Rosslyn Mountain Boys
Genre: Country Rock / Electric Blues
Washington’s favorite bad boys, the Nighthawks are masters of electric Chicago Blues and the kings of sh*t kicking roadhouse rock. They’re not called America’s Best Bar Band for nothing…
The Nighthawks history is extensive, beginning in the ’70s when the band criss-crossed the country playing clubs and colleges then dominated by the sounds of country rock and disco. The band spread their version of roots rock, soul, rockabilly, and blues that was hardly the standard fare. In addition, the Nighthawks were considered touring pioneers, since only a handful of Chicago blues stars were touring nationally, and the west coast blues bands stayed on their side of the Great Divide.
In the 60’s Joe Tripplet was in the DC band The Hangmen and became a member of the counterculture band Claude Jones with Happy Acosta and Jay Sprague. That band shared a farm out in Warrenton with Grin and I’m sure that there are many tales of life on the farm from that amalgalm. Joe and Happy began performing as an acoustic duet calling themselves The Rosslyn Mt. Boys (RMB from here out) around 1971. In 1972 Peter Bonta joined the Nighthawks as their keyboard player. The Hawks have always been a roots oriented band not limiting themselves to straight blues and Peter was able to do some countryish numbers ala Charlie Rich with that band. In 1973 the RMB made a decision to go electric and invited Peter to come on board as bass player along with Bob Berberich on drums from Grin. When Jay Sprague also came aboard from Claude Jones, Peter was able to move over to keyboards and guitar. Add Tommy Hannum on pedal steel who had been working with Emmy Lou Harris in her days around DC and the RMB were set. The RMB predated the Flying Burrito Brothers and both followed the trail blazed by the Byrds. If the RMB had been west coast based like the Burritos, they may have broken through to a universal recognition. Even though they only toured on a mid-Atlantic circuit, their first album “The Rosslyn Mt. Boys” released in 1977 on Gene Rosenthal’s Adelphi label sold over 50,000 copies. They opened for and backed up stars like Tammy Wynette, Jerry Lee Lewis, Loretta Lynn and Buck Owens. One of Peter’s favorite memories is backing up Doug Sahm for a three day gig at DC’s famed Cellar Door. The RMB called it quits in 1979 and the members went in various directions. Peter was a member of Artful Dodger before opening his Wally Cleaver Studios in Fredericksburg, Tommy Hannum relocated to Nashville and has been working with Ricky van Shelton for a good while and Rico Petrocelli went on to work with Mary Chapin Carpenter. (Right On Rhythm)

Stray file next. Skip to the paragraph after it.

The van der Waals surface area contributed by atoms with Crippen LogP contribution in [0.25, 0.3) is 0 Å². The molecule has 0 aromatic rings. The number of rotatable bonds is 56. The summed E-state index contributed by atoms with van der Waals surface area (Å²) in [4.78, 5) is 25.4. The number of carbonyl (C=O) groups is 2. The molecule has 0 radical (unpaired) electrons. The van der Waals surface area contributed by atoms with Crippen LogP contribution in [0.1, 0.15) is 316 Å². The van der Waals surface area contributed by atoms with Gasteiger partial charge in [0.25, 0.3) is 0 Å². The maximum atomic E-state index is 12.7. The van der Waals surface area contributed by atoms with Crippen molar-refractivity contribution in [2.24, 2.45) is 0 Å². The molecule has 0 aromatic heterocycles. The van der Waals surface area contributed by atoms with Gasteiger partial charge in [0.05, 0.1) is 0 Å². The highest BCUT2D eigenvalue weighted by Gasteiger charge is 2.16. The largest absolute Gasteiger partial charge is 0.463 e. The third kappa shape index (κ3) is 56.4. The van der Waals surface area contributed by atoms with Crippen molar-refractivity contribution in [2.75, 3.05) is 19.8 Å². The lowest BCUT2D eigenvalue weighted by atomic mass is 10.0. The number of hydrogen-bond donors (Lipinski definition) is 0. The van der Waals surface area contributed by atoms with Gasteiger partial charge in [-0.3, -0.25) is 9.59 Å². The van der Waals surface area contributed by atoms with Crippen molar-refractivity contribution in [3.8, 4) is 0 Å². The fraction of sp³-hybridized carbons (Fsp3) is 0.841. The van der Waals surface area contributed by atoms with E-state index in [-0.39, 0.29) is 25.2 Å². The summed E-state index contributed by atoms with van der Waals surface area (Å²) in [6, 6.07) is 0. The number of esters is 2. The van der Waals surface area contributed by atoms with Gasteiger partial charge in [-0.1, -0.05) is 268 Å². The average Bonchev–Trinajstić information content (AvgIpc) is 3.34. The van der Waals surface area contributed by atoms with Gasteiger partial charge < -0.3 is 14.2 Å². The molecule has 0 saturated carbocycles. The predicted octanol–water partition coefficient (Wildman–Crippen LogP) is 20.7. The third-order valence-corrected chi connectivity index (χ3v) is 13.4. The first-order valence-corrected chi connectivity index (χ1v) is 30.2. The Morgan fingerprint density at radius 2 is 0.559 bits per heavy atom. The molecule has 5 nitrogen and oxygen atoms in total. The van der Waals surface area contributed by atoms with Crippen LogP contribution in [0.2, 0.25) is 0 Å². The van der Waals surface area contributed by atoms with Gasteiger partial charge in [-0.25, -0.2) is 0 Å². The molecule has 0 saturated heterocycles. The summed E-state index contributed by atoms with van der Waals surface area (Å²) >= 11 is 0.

Friday December 30
Doors: 7 PM
Showtime: 9 PM (Rosslyn Mt. Boys play first)
Tickets: $13 advance / $16 day of show
Friday December 30 $15 7PM! blues/jazz/pop/rock
An Evening with the Deanna Bogart Band
Down Beat magazine describes Deanna Bogart as “an extravagant entertainer”– and entertain is what Bogart does best. The Maryland-based blues and boogie pianist / saxophonist combines the energy of 1930’s style boogie piano blues with contemporary blues sounds emanating from places like New Orleans, Chicago and Memphis. “The goal when we play live,” says Bogart, “is to create a fusion of all these different musical styles with the blues and boogie genuinely at the core.”
Beyond all the superlatives, The Washington Post may have best described Deanna Bogart with three words: Luster, Sophistication, and Soul. This is a one-of-a-kind artist, whose music veers from the depths of the blues to the playful heights of swing, from the subtleties of jazz to the hard-won grit of soul. She brings to her music everything it means to be a womanÔø?everything it means to be humanÔø?and delivers it to every line of music played, every phrase of lyrics written and sung, until the pure truth of her sound and message pierces the heart of her audience. Once you hear herÔø?once you feel herÔø?you will never be quite the same.
The Deanna Bogart Band since 1995 includes Mike Aubin on drums, Kajun Kelley on guitar and Eric Scott on bass
This week is pretty dead. Except for New Year’s Eve, that is. Instead of a full week’s picks, we’re gonna highlight four options for you to ring in the new year with. You can compile your own list from our venue listings page. Me, I’ll be mixing drinks for rich people all night. So have some fun for me.
Saturday 12/31 — New Years Eve>>
Robert Randolph brings his unique take on the pedal steel to the 9:30 Club. A recent favorite on the hippie jamband scene, Randolph brings a funky flavor to the instrument reminiscent of Sly or Stevie. Massachussets-based State Radio open the show, which is unfortunately sold out. Don’t forget that hippie crowd out front though…
The Birchmere is putting on a classier act with newgrass powerhouse The Seldom Scene. These boys have been building momentum since the early 70s to reach their current status as the best-known progressive bluegrass band on the scene. The Good Deale from Annapolis, MD are opening up the show.
The Black Cat is hosting an uncharacteristic night of swing music, rhumbas & tangos, and other mod-hipster Hollywood fare, with Peaches O’Dell and her Orchestra. I’ve had the pleasure of seeing Peaches and her 11-piece band, and I can say that they put on a swell show. The New Year’s Ball at The Black Cat also includes DJ Mark Zimin (Mousetrap, Wag) spinning all night on the Backstage. Tony Anthony & his Malvivants keep things alive in-between Peaches’ sets with their retro-lounge jazz.
Finally, for the indiest of offerings on this New Year’s Eve, we have The Washington Social Club playing at DC9. These DC mainstays have built up quite a buzz in the last year with their frantically energetic live show and debut album. After the show, WSC drummer Randy and Liberation Dance Party DJ Bill Spieler will keep the party going.